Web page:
According to a poll conducted on Tuesday by the New York Times and Siena College and published on Tuesday, white voters with college degrees are more likely than minority voters to support the Democratic Party.
57 percent of white voters with a bachelor's degree, according to the poll, want Democrats to control Congress after the 2022 elections, while only 36 percent want Republicans to do so. The poll found that while Hispanics are divided on which party should control Congress, non-Hispanic and non-black minorities support Republican control of Congress by a margin of 39 percent to 34 percent. Republicans, meantime, are making progress with ethnic voters. The preferences of Hispanics for which party should control Congress are largely divided.
Despite receiving support from Hispanic voters by a margin of almost 50 points, the Democratic Party reportedly lost support from white voters with college degrees in 2018, according to Axios. The behavior in question, according to Axios, is a "seismic change" that is realigning American politics.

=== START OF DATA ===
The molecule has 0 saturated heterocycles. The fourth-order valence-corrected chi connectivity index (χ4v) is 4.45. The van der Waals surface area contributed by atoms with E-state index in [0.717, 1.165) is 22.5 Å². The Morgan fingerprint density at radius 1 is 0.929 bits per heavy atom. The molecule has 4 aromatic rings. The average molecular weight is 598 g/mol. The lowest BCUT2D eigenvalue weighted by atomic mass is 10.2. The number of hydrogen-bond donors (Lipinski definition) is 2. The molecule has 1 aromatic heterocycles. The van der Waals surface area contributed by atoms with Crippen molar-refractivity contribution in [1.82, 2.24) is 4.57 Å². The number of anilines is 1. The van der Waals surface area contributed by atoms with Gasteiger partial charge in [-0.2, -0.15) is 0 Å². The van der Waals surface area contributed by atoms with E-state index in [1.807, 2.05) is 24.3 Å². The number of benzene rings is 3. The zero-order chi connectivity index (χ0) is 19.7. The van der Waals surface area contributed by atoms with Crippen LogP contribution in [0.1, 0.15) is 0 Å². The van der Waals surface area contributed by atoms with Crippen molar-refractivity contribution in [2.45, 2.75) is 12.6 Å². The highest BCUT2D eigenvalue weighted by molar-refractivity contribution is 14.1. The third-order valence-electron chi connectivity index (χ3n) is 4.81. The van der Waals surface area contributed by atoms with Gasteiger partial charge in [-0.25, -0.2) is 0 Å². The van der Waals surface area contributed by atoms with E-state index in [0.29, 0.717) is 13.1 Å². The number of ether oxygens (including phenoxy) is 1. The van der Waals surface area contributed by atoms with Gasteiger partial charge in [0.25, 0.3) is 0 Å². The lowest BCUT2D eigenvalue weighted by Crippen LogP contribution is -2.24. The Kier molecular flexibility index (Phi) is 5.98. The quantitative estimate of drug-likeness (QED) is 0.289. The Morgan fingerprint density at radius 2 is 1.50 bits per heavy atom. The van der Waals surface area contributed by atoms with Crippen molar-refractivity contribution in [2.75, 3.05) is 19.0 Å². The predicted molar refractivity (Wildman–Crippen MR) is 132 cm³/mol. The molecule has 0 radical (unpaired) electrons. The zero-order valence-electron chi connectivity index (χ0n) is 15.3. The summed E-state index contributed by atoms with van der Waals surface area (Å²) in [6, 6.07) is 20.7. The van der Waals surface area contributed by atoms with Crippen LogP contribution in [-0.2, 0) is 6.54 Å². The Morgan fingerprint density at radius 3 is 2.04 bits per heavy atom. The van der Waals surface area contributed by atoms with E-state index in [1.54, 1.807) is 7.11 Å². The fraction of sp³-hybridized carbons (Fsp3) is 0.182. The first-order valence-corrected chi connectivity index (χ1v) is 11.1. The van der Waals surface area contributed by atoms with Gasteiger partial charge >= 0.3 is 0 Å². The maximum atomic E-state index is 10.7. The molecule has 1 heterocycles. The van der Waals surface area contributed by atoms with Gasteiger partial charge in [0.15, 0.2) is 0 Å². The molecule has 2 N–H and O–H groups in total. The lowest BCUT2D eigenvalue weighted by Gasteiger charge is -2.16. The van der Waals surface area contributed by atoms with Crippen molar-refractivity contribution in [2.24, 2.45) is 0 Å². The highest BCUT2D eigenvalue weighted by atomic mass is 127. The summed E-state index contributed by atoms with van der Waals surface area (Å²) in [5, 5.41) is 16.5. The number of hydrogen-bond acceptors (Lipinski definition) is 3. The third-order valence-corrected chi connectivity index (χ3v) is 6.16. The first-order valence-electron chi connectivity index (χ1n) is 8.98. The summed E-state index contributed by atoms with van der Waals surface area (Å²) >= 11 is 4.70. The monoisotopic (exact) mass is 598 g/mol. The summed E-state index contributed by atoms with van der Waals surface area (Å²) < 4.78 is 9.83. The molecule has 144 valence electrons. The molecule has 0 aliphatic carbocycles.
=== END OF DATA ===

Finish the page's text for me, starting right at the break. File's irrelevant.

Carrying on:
The move reflects Democrats' greater focus on social issues including immigration, LGBT rights, affirmative action, abortion, and others, says Nate Cohn, senior political analyst for The New York Times. According to Cohn, this social liberalism repels more culturally conservative working-class voters of all races, whereas progressive college graduates are drawn to the party due to its appeal to social liberalism.
Black voters are the only minority group that has consistently supported the Democratic Party, according to the study data.
The Daily Caller News Foundation contacted the Democratic Congressional Campaign Committee for comment, but they did not answer.
849 registered voters responded to the Times/Siena College survey between July 5 and July 7. Standard deviation as determined was 4.1 percent.
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